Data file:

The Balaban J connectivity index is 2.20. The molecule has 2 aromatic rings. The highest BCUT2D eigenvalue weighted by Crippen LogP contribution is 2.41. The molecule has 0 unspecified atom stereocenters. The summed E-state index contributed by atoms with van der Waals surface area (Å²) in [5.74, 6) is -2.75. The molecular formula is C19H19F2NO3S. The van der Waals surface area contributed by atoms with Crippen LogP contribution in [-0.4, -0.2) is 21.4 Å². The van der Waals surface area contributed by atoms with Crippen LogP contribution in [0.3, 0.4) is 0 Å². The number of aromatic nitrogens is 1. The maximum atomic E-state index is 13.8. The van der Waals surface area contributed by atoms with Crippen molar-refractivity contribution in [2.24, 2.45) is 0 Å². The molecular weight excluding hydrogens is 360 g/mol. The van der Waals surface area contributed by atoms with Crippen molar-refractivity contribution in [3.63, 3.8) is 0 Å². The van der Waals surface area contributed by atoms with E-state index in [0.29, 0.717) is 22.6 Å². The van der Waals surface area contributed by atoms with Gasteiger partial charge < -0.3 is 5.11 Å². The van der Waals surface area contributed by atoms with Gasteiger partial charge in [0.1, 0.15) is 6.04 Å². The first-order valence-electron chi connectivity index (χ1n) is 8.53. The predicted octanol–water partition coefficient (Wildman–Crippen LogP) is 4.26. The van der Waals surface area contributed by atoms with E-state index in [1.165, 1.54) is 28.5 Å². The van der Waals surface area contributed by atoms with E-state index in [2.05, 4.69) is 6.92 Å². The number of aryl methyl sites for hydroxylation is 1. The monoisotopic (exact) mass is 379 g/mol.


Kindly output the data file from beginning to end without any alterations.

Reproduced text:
The Balaban J connectivity index is 2.20. The molecule has 2 aromatic rings. The highest BCUT2D eigenvalue weighted by Crippen LogP contribution is 2.41. The molecule has 0 unspecified atom stereocenters. The summed E-state index contributed by atoms with van der Waals surface area (Å²) in [5.74, 6) is -2.75. The molecular formula is C19H19F2NO3S. The van der Waals surface area contributed by atoms with Crippen LogP contribution in [-0.4, -0.2) is 21.4 Å². The van der Waals surface area contributed by atoms with Crippen LogP contribution in [0.3, 0.4) is 0 Å². The number of aromatic nitrogens is 1. The maximum atomic E-state index is 13.8. The van der Waals surface area contributed by atoms with Crippen molar-refractivity contribution in [2.24, 2.45) is 0 Å². The molecular weight excluding hydrogens is 360 g/mol. The van der Waals surface area contributed by atoms with Crippen molar-refractivity contribution in [3.63, 3.8) is 0 Å². The van der Waals surface area contributed by atoms with E-state index in [0.29, 0.717) is 22.6 Å². The van der Waals surface area contributed by atoms with Gasteiger partial charge < -0.3 is 5.11 Å². The van der Waals surface area contributed by atoms with Gasteiger partial charge in [0.1, 0.15) is 6.04 Å². The first-order valence-electron chi connectivity index (χ1n) is 8.53. The predicted octanol–water partition coefficient (Wildman–Crippen LogP) is 4.26. The van der Waals surface area contributed by atoms with E-state index in [1.165, 1.54) is 28.5 Å². The van der Waals surface area contributed by atoms with E-state index in [2.05, 4.69) is 6.92 Å². The number of aryl methyl sites for hydroxylation is 1. The monoisotopic (exact) mass is 379 g/mol.